"This is just pre-emptive capitulation, although like everything else, the rhetoric is that we're doing the opposite." It doesn't make sense that we should only be concerned with the short-and-medium-range threat and not also with "the long-range threat 2 or 3 years from now." And our intelligence on Iran is manifestly "inadequate." I wouldn't "bet a lot of money on it being right," and in any case, "there's this concept called 'break-out,'" where they achieve a quantum leap in their capability. It's a "bet against the future" that leaves "us and the Europeans in a more risky situation." All the talk of the intelligence changing and an enhanced short-and-medium-range capability is "blue smoke and mirrors" because they never believed in missile defense. "It's a convenient smoke-screen to do what they wanted to do anyway, which is to give up on missile defense in the hope the Russians will be nice to us." Secretary Gates’s comments were the "most disingenuous." Yes, we want a defense against the short-and-medium-range threat, but the whole idea of missile defense is based on a "layered defense." "Gates was a problem in the Bush administration on missile defense. He was always weak on this."
My man Mitt Romney is very sharp on this issue as well:
* The administration believes that by giving such a gesture of goodwill to the Russians, they will be more willing to give in to our request that they join in sanctions against Iran. Here, the president’s lack of negotiation experience may have come in to play. Yes, sometimes in a negotiation you give up something that is important to you, but you do that only when the other party has agreed to give you something you want even more. You don’t give before you get. But here it’s even worse than that: The president has taught Putin that when he blusters and threatens, America caves.

* The administration is also teaching our friends some very unfortunate lessons; the Eastern Europeans who have stood so valiantly with America and who took political heat for backing the missile-defense system have simply been brushed aside. They have to wonder why America is treating its foes better than it is treating its friends. It’s a question that also is surely being asked in Israel and Honduras.

* The administration’s discounting of Iran’s nuclear progress tells Israel that if it is to stop what its own intelligence may believe is an imminent threat, it may have to act alone — and precipitously.
Then, from Drudge, Analysis: Demise of U.S. shield may embolden Russia hawks and Barack Obama surrenders to Russia on Missile Defence.

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Obama & Acorn: A Winning Partnership

My liberal friends always used to defend President Obama's vast executive experience as a community organizer by saying that, well, "Jesus was a community organizer." Ok.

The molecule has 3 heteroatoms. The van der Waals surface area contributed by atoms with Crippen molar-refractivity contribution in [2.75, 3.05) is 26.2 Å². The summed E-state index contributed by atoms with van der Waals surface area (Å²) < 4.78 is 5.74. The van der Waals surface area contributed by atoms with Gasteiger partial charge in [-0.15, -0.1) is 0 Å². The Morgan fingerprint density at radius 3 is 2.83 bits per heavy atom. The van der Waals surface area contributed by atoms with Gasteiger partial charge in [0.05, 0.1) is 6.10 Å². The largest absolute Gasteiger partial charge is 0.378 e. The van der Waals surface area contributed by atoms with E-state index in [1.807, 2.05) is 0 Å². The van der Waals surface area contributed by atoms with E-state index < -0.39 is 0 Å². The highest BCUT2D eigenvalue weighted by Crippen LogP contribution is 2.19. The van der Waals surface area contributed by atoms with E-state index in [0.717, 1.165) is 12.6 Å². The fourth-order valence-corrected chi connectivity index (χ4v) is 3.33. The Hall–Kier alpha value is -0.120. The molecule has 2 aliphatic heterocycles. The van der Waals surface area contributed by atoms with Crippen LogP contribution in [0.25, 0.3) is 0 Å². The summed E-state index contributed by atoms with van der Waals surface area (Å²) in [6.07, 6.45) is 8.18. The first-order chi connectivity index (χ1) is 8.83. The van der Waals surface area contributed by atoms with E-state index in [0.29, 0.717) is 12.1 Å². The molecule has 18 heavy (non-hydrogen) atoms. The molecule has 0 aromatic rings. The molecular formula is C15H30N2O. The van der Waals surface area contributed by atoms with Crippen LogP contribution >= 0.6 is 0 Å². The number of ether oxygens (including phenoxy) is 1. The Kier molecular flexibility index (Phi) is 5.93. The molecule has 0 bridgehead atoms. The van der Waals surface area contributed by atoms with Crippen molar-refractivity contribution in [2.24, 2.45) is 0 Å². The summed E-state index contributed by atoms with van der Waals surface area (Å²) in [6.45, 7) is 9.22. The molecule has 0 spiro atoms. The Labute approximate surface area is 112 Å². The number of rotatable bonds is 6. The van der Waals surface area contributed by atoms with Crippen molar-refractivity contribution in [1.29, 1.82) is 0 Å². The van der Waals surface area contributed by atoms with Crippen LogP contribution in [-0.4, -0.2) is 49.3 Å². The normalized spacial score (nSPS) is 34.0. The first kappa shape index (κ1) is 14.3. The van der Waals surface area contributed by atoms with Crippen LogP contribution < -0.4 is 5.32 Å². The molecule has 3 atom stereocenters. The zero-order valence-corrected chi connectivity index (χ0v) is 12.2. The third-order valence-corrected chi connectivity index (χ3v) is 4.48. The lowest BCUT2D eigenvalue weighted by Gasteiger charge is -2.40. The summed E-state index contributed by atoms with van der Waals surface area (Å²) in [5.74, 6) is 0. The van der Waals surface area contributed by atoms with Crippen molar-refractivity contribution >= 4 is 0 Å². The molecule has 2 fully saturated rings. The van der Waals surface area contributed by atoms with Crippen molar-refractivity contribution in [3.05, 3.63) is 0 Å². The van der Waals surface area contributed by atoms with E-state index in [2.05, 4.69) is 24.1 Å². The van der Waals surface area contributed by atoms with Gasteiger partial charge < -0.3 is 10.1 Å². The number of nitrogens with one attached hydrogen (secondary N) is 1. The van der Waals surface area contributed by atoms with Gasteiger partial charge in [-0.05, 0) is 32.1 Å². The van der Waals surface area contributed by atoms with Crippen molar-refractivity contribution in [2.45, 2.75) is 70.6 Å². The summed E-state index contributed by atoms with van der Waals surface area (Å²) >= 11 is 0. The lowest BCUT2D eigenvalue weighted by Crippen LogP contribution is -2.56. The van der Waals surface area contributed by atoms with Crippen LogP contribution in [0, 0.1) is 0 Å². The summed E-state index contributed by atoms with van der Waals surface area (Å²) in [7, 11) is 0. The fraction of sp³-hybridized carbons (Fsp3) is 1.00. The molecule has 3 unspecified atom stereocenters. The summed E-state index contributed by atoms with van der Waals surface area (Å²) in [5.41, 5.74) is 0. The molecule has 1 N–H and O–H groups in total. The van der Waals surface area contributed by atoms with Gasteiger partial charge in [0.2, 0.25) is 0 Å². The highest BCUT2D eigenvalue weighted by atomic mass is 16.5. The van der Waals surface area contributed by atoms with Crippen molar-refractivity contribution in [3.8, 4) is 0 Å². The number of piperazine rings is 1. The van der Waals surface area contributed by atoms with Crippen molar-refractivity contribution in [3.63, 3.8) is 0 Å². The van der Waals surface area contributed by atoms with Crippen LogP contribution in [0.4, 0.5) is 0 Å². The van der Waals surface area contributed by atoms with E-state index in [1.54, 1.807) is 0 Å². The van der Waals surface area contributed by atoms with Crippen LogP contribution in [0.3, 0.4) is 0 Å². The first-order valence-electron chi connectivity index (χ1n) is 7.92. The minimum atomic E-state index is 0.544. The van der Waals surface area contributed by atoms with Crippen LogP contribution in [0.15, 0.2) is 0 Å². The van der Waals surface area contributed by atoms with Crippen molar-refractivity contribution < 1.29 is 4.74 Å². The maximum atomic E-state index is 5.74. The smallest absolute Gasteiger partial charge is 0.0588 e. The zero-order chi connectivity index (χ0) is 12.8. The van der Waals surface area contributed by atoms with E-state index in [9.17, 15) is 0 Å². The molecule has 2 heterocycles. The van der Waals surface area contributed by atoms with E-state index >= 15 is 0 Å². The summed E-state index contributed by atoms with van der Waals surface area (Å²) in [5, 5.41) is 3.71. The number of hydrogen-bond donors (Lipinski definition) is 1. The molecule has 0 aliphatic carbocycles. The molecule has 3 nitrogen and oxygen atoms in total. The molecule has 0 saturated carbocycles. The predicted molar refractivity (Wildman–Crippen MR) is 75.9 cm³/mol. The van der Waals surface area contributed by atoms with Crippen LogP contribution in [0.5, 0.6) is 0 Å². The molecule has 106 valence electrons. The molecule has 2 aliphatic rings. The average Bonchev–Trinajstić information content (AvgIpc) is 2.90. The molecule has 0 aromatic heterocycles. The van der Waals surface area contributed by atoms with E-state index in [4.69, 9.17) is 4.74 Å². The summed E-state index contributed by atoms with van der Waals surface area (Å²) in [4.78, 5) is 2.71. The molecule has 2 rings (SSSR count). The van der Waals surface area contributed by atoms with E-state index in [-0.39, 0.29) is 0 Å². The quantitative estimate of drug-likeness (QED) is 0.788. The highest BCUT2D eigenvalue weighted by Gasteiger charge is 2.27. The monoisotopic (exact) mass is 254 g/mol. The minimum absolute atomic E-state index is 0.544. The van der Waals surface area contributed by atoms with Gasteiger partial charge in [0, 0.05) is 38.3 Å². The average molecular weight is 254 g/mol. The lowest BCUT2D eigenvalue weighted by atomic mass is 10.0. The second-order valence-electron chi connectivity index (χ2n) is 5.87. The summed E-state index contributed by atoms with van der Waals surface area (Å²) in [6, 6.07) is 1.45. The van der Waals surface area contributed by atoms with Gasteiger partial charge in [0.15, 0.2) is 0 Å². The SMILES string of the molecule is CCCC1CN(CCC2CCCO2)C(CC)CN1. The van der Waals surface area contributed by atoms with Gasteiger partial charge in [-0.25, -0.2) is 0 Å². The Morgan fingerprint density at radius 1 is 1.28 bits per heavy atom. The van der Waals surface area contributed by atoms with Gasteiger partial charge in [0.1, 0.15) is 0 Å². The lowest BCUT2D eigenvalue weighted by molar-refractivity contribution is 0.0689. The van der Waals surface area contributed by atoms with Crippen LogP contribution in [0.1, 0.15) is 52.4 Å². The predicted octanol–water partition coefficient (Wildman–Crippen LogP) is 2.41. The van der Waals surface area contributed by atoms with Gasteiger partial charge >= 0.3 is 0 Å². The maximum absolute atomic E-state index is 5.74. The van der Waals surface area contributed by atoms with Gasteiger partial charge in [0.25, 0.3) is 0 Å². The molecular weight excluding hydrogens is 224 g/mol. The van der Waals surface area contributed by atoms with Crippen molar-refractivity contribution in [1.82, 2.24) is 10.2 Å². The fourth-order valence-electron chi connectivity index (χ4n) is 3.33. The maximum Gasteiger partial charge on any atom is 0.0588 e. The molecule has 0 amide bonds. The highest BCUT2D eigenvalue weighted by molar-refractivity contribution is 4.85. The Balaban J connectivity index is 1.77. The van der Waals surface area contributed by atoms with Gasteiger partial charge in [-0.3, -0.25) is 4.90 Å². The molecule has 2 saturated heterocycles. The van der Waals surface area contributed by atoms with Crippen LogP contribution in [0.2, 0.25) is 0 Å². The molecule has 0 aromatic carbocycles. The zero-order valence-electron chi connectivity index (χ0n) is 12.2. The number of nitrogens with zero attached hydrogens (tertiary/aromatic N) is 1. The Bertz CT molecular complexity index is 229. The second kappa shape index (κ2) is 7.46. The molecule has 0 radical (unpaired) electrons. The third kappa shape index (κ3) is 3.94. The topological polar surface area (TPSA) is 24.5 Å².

Whatever you think of that characterization, it's true, you know, that Jesus preached to the sinners--harlots and, presumably, pimps, among them.

If I recall correctly, however, he did not offer to help them with tax evasion, fraud, & underage sex trafficking.

Change you can believe in: A new brand of community organizin'.

via Ace, per usual.

[Yes, I understand that President Obama is not ACORN. They're just "giving input" and helping "shape" his agenda.]

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15 September 2009

Acorn: Waaaaaaaay Better Than President Bush's "Faith Based Initiatives"

You know, if you like drugs, prostitution, sex trafficking & whatnot.

Oh, and fraud. I almost forgot about fraud. If you like fraud, you're gonna love Acorn.

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A Cautionary Tale For All You Aspiring Social Planners

there is our inefficient and inequitable system of tax-advantaged, employer-based health insurance. While the federal tax code promotes overspending by making the majority unaware of the true cost of their insurance and care, the code is grossly unfair to the self-employed, small businesses, workers who stick with a bad job because they need the coverage, and workers who lose their jobs after getting sick.

This employer-based system arose not by thoughtful design but as an unforeseen result of price controls during World War II and subsequent tax policy. How this developed and persisted despite its unfairness and maladaptive consequences is a powerful illustration of the law of unintended consequences and the fact that government can take six decades or more to fix its obvious mistakes.
Please, geniuses/social betters/leftists of the Obama administration & Democratic Congress: Rather than doing the relatively easy, obvious thing--introducing reform to correct past government distortion of health markets--design for us a program (yet another) that will bring medical utopia.

I'm sure you'll get it right this time.

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14 September 2009

9/12: Protests Only Legit When Centrally Organized & Astroturfed, David Axelrod-Style

Apart from Fox News and the conservative blogging community, Tea Parties have received little-to-no coverage from the mainstream media. The people participating in these protests have been completely dismissed and described using a word not appropriate for this family-friendly blog. Mobsters was the "nice" descriptor.